UK govt gave more help to BP than British prisoner in US courts

December 31, 2016

Britain’s Foreign Office is facing claims of double standards after it ruled out helping an elderly British citizen in a US court, despite giving similar legal assistance to oil firm BP.

Krishna ‘Kris’ Maharaj, a successful British businessman, was arrested in the US in 1986 and sentenced to death. He is now 77 years old and has spent three decades in prison, despite compelling evidence of his innocence. Since his original conviction, six people affiliated with a Colombian drug cartel have admitted that they, not Mr Maharaj, committed the crime.

His last-ditch appeal to the US federal courts for this new evidence to be heard is due to be filed early in the New Year. On 14 November, he asked Foreign Secretary Boris Johnson to submit an amicus (“friend of the court”) briefing from the British government, arguing that he should be given an opportunity to demonstrate his innocence. Senior conservative party MP Sir Peter Bottomley supported Mr Maharaj’s request.

However, Mr Johnson failed to acknowledge this request for three weeks until pressed, and then ruled it out completely without giving any reasons in a letter posted two days before Christmas. The FCO said that “the Minister does not think it is appropriate to do so on this occasion.”

Mr Johnson takes this position although his predecessors have often intervened with amicus briefs for British prisoners and businesses. Three years ago, the Foreign Office commissioned four lawyers from an international law firm to intervene on behalf of BP in litigation surrounding the Deepwater Horizon oil spill, because the case “implicates the rights of one of the United Kingdom’s largest companies. The government stated then:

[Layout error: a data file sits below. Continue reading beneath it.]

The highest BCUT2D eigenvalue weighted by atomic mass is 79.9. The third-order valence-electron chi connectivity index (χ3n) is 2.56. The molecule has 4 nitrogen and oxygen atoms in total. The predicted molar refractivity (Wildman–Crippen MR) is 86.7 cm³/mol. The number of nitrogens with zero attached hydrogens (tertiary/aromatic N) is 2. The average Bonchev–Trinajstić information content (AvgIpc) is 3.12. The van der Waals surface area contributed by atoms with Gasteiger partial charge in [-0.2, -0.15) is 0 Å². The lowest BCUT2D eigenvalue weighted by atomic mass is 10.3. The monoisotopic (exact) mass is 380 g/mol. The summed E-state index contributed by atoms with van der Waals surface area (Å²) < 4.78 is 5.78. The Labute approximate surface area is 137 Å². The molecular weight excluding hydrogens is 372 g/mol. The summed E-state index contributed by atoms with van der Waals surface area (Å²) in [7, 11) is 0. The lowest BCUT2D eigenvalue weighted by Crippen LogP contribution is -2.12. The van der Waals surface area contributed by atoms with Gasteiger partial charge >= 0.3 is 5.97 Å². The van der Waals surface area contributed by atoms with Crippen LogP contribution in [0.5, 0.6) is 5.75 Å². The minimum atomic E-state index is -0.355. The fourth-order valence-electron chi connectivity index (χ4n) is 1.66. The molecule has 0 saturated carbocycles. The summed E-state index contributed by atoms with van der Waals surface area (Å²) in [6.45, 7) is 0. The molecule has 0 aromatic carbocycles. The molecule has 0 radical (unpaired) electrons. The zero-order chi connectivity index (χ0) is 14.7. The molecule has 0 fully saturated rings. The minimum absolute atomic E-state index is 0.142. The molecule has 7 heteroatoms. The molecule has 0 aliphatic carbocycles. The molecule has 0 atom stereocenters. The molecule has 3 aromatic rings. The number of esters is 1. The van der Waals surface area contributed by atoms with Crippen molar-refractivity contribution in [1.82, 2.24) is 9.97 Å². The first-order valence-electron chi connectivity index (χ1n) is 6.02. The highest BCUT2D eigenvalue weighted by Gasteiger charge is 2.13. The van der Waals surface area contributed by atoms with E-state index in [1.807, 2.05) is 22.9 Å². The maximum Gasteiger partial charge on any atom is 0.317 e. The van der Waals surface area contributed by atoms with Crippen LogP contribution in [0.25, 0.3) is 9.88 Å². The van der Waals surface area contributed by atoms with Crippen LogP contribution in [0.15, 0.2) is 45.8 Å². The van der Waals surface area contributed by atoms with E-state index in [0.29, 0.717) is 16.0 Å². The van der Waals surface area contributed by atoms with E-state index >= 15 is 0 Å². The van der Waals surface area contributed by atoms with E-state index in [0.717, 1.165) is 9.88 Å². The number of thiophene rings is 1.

Her Majesty’s Government submits this amicus brief to highlight the larger policy concerns that underlie the issues of this case with a hope of safeguarding the broader economic and business environments from potentially adverse effects.

There are further concerns for Mr Maharaj’s wellbeing after he was diagnosed with a flesh eating bacteria over Christmas. He is already confied to a wheelchair after he contracted this disease before in 2011.

Commenting, Kris Maharaj said:

As God is my witness, I am 100 percent innocent and now I have the evidence to prove it, if only they would allow me a hearing. While I thank all those who have helped Marita and me, I am deeply disappointed by Boris Johnson’s decision. I thought my British passport meant more than this.”

Kris’ wife of 40 years, Marita Maharaj, said:

I don’t know whether to be angry or disgusted. In the week before Christmas, Kris got flesh-eating bacteria in his leg again, and I was not sure whether he would live to see 2017. And now I am not sure whether the British government just wants him to die, so this embarrassment will go away.”

Reprieve founder, and Mr Maharaj’s pro bono lawyer for 23 years, Clive Stafford Smith said:

It seems that the ‘prosperity agenda’ means that the government refuses assistance to those most in need, but supports BP. There is still time for Boris Johnson to change his mind, and I sincerely hope his new year resolution will be to help Kris Maharaj.


Notes to editors:

1.Reprieve is an international human rights organization. Reprieve’s London office can be contacted on: communications [at] +44 (0) 207 553 8140. Reprieve US, based in New York City, can be contacted on Katherine [dot] oshea [at] +1 917 855 8064.

2. The Foreign Office’s letter to Reprieve is available here

3. Further detail on Kris Maharaj’s case is available at the Reprieve website, here.